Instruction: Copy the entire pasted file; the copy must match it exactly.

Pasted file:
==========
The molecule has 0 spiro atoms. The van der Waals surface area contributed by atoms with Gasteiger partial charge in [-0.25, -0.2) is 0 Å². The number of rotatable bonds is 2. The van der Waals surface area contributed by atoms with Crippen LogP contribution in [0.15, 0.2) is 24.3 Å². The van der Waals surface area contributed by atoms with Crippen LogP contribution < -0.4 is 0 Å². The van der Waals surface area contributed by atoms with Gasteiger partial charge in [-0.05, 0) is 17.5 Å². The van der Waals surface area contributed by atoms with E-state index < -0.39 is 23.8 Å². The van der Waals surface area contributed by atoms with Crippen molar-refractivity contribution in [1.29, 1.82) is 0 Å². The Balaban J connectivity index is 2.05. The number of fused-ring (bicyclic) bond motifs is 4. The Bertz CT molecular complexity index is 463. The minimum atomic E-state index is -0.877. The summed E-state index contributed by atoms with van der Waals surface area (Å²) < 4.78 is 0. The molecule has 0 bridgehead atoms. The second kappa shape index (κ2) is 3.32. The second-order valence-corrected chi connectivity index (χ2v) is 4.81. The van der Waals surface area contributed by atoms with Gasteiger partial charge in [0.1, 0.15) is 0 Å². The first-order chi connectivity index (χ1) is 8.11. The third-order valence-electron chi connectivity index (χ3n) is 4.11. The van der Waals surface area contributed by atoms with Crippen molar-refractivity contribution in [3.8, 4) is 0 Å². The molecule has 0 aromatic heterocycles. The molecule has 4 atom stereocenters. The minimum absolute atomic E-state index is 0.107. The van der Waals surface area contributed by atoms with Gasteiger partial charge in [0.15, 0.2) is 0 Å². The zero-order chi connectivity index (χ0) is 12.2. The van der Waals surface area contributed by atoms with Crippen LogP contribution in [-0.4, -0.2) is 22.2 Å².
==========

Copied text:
The molecule has 0 spiro atoms. The van der Waals surface area contributed by atoms with Gasteiger partial charge in [-0.25, -0.2) is 0 Å². The number of rotatable bonds is 2. The van der Waals surface area contributed by atoms with Crippen LogP contribution in [0.15, 0.2) is 24.3 Å². The van der Waals surface area contributed by atoms with Crippen LogP contribution < -0.4 is 0 Å². The van der Waals surface area contributed by atoms with Gasteiger partial charge in [-0.05, 0) is 17.5 Å². The van der Waals surface area contributed by atoms with E-state index < -0.39 is 23.8 Å². The van der Waals surface area contributed by atoms with Crippen molar-refractivity contribution in [1.29, 1.82) is 0 Å². The Balaban J connectivity index is 2.05. The number of fused-ring (bicyclic) bond motifs is 4. The Bertz CT molecular complexity index is 463. The minimum atomic E-state index is -0.877. The summed E-state index contributed by atoms with van der Waals surface area (Å²) < 4.78 is 0. The molecule has 0 bridgehead atoms. The second kappa shape index (κ2) is 3.32. The second-order valence-corrected chi connectivity index (χ2v) is 4.81. The van der Waals surface area contributed by atoms with Gasteiger partial charge in [0.1, 0.15) is 0 Å². The first-order chi connectivity index (χ1) is 8.11. The third-order valence-electron chi connectivity index (χ3n) is 4.11. The van der Waals surface area contributed by atoms with Crippen molar-refractivity contribution in [3.8, 4) is 0 Å². The molecule has 0 aromatic heterocycles. The molecule has 4 atom stereocenters. The minimum absolute atomic E-state index is 0.107. The van der Waals surface area contributed by atoms with Gasteiger partial charge in [0.15, 0.2) is 0 Å². The zero-order chi connectivity index (χ0) is 12.2. The van der Waals surface area contributed by atoms with Crippen LogP contribution in [-0.4, -0.2) is 22.2 Å².